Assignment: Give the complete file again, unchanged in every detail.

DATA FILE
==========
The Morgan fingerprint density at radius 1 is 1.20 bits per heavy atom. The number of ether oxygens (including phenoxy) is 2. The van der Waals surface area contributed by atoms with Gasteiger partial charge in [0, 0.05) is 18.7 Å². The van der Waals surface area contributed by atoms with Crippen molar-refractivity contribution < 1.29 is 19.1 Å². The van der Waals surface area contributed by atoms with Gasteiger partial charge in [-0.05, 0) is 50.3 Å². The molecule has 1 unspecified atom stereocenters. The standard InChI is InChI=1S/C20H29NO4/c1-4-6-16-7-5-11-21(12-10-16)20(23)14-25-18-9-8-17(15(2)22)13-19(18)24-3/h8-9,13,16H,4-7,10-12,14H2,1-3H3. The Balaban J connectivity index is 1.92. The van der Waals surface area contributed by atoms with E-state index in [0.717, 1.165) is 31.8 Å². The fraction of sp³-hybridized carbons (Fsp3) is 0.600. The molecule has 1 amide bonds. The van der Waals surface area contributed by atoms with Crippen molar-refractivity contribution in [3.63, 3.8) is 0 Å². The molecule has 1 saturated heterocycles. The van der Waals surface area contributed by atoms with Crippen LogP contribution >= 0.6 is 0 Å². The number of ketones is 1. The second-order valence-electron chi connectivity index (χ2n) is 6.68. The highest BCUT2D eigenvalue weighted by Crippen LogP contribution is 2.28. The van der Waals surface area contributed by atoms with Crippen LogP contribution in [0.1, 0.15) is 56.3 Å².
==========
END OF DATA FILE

The Morgan fingerprint density at radius 1 is 1.20 bits per heavy atom. The number of ether oxygens (including phenoxy) is 2. The van der Waals surface area contributed by atoms with Gasteiger partial charge in [0, 0.05) is 18.7 Å². The van der Waals surface area contributed by atoms with Crippen molar-refractivity contribution < 1.29 is 19.1 Å². The van der Waals surface area contributed by atoms with Gasteiger partial charge in [-0.05, 0) is 50.3 Å². The molecule has 1 unspecified atom stereocenters. The standard InChI is InChI=1S/C20H29NO4/c1-4-6-16-7-5-11-21(12-10-16)20(23)14-25-18-9-8-17(15(2)22)13-19(18)24-3/h8-9,13,16H,4-7,10-12,14H2,1-3H3. The Balaban J connectivity index is 1.92. The van der Waals surface area contributed by atoms with E-state index in [0.717, 1.165) is 31.8 Å². The fraction of sp³-hybridized carbons (Fsp3) is 0.600. The molecule has 1 amide bonds. The van der Waals surface area contributed by atoms with Crippen molar-refractivity contribution in [3.63, 3.8) is 0 Å². The molecule has 1 saturated heterocycles. The van der Waals surface area contributed by atoms with Crippen LogP contribution >= 0.6 is 0 Å². The number of ketones is 1. The second-order valence-electron chi connectivity index (χ2n) is 6.68. The highest BCUT2D eigenvalue weighted by Crippen LogP contribution is 2.28. The van der Waals surface area contributed by atoms with Crippen LogP contribution in [0.1, 0.15) is 56.3 Å².